Birds of Hardy Lake

Red Tail Hawk

Red Tail Hawks, often called chicken hawks, are very common in Indiana.

Red-tailed Hawks occupy just about every type of open habitat on the continent. This includes desert, scrublands, grasslands, roadsides, fields and pastures, parks, broken woodland, and (in Mexico) tropical rainforest.
Mammals make up the bulk of most Red-tailed Hawk meals. Frequent victims include voles, mice, wood rats, rabbits, snowshoe hares, jackrabbits, and ground squirrels. The hawks also eat birds, including pheasants, bobwhite, starlings, and blackbirds; as well as snakes and carrion. Individual prey items can weigh anywhere from less than an ounce to more than 5 pounds.

Merlin

Merlins are small falcons, but they were called “Lady Hawks” in medieval times because noble women used them to hunt.

Merlins are small, fierce falcons that use surprise attacks to bring down small songbirds and shorebirds. They are powerful fliers, but you can tell them from larger falcons by their rapid wingbeats and overall dark tones. Medieval falconers called them “lady hawks,” and noblewomen used them to hunt Sky Larks. Merlin populations have largely recovered from twentieth-century declines, thanks to a ban on the pesticide DDT and their ability to adapt to life around towns and cities.

Rough Legged Hawk

Rough Legged Hawks may be all dark, but still with pale wing feathers and white at base of tail.

Rough-legged Hawks are fairly large hawks with broad wings that, compared to other Buteo hawks, are fairly long and narrow. The tail is also longer than in many other buteos. The wingtips are broad and often swept back slightly from the wrist, giving a hint of an M shape to the wing. The bill is fairly small.
These hawks breed in the arctic. In winter they migrate to open habitats such as fields, prairies, deserts, and airports in the U.S. and southern Canada.

American Kestrel

The American Kestrel is our smallest falcon, and most colorful.

North America’s littlest falcon, the American Kestrel packs a predator’s fierce intensity into its small body. It's one of the most colorful of all raptors: the male’s slate-blue head and wings contrast elegantly with his rusty-red back and tail; the female has the same warm reddish on her wings, back, and tail. Hunting for insects and other small prey in open territory, kestrels perch on wires or poles, or hover facing into the wind, flapping and adjusting their long tails to stay in place. Kestrels are declining in parts of their range; you can help them by putting up nest boxes.

Bald Eagle

In 1989 there were no Bald Eagles in Indiana. Today, they are off the state’s endangered list.

The Bald Eagle has been the national emblem of the United States since 1782 and a spiritual symbol for native people for far longer than that. These regal birds aren’t really bald, but their white-feathered heads gleam in contrast to their chocolate-brown body and wings. Look for them soaring in solitude, chasing other birds for their food, or gathering by the hundreds in winter. Once endangered by hunting and pesticides, Bald Eagles have flourished under protection.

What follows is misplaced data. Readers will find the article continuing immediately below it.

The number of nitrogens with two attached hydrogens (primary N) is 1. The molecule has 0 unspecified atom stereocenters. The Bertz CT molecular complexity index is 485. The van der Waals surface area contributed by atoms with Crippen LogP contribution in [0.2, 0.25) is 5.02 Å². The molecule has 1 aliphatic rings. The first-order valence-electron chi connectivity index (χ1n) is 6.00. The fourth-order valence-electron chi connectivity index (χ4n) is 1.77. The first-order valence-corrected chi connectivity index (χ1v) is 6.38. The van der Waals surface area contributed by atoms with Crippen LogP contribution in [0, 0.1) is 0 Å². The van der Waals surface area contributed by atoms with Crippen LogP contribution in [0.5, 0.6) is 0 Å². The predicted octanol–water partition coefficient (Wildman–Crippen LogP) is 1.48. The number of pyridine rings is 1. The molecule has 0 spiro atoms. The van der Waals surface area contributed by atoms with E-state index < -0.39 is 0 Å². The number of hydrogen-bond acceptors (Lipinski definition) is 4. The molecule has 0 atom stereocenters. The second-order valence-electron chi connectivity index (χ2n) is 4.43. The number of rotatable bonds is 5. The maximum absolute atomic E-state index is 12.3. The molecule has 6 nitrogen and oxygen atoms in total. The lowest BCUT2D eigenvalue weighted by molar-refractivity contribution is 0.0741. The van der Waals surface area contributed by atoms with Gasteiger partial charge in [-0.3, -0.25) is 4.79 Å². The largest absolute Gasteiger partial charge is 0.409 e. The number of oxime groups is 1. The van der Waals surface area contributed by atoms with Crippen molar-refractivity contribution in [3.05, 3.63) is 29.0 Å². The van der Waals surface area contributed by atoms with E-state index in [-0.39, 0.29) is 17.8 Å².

Barn Owl

Barn Owls live in open habitats across most of the lower 48 United States and extend into a few parts of southern Canada (as well as in much of the rest of the world).

Ghostly pale and normally strictly nocturnal, Barn Owls are silent predators of the night world. Lanky, with a whitish face, chest, and belly, and buffy upperparts, this owl roosts in hidden, quiet places during the day. By night, they hunt on buoyant wingbeats in open fields and meadows. You can find them by listening for their eerie, raspy calls, quite unlike the hoots of other owls. Despite a worldwide distribution, Barn Owls are declining in parts of their range due to habitat loss.

Screech Owl

Common east of the Rockies in woods, suburbs, and parks, the Eastern Screech-Owl is found wherever trees are, and they’re even willing to nest in backyard nest boxes.

Almost any habitat with sufficient tree cover will do for this cosmopolitan owl. Tree cavities or nest boxes are essential, and fairly open understories are preferred, but Eastern Screech-Owls live and breed successfully in farmland, suburban landscapes, and city parks. On the Great Plains, at the westernmost edge of its range, Eastern Screech-Owls occur in the uneven traces of wooded land along streams and rivers. Screech-owls cannot survive if all trees are removed, but the species readily recolonizes once trees are replanted, especially if nest boxes are also provided.

Northern Harrier

Northern Harriers fly low over the ground when hunting, weaving back and forth over fields and marshes as they watch and listen for small animals

The Northern Harrier is distinctive from a long distance away: a slim, long-tailed hawk gliding low over a marsh or grassland, holding its wings in a V-shape and sporting a white patch at the base of its tail. Up close it has an owlish face that helps it hear mice and voles beneath the vegetation. Each gray-and-white male may mate with several females, which are larger and brown. These unusual raptors have a broad distribution across North America.

Red Shouldered Hawk

Red-shouldered Hawks soar over forests or perch on tree branches or utility wires.

Whether wheeling over a swamp forest or whistling plaintively from a riverine park, a Red-shouldered Hawk is typically a sign of tall woods and water. It’s one of our most distinctively marked common hawks, with barred reddish-peachy underparts and a strongly banded tail. In flight, translucent crescents near the wingtips help to identify the species at a distance. These forest hawks hunt prey ranging from mice to frogs and snakes.

A couple of the images on this page are available by permission from Marty Jones and are his copyrighted images.  Mr. Jones’ site

Many of the images on this page have been taken by Sam Mayo, a student at Purdue Polytechnic University.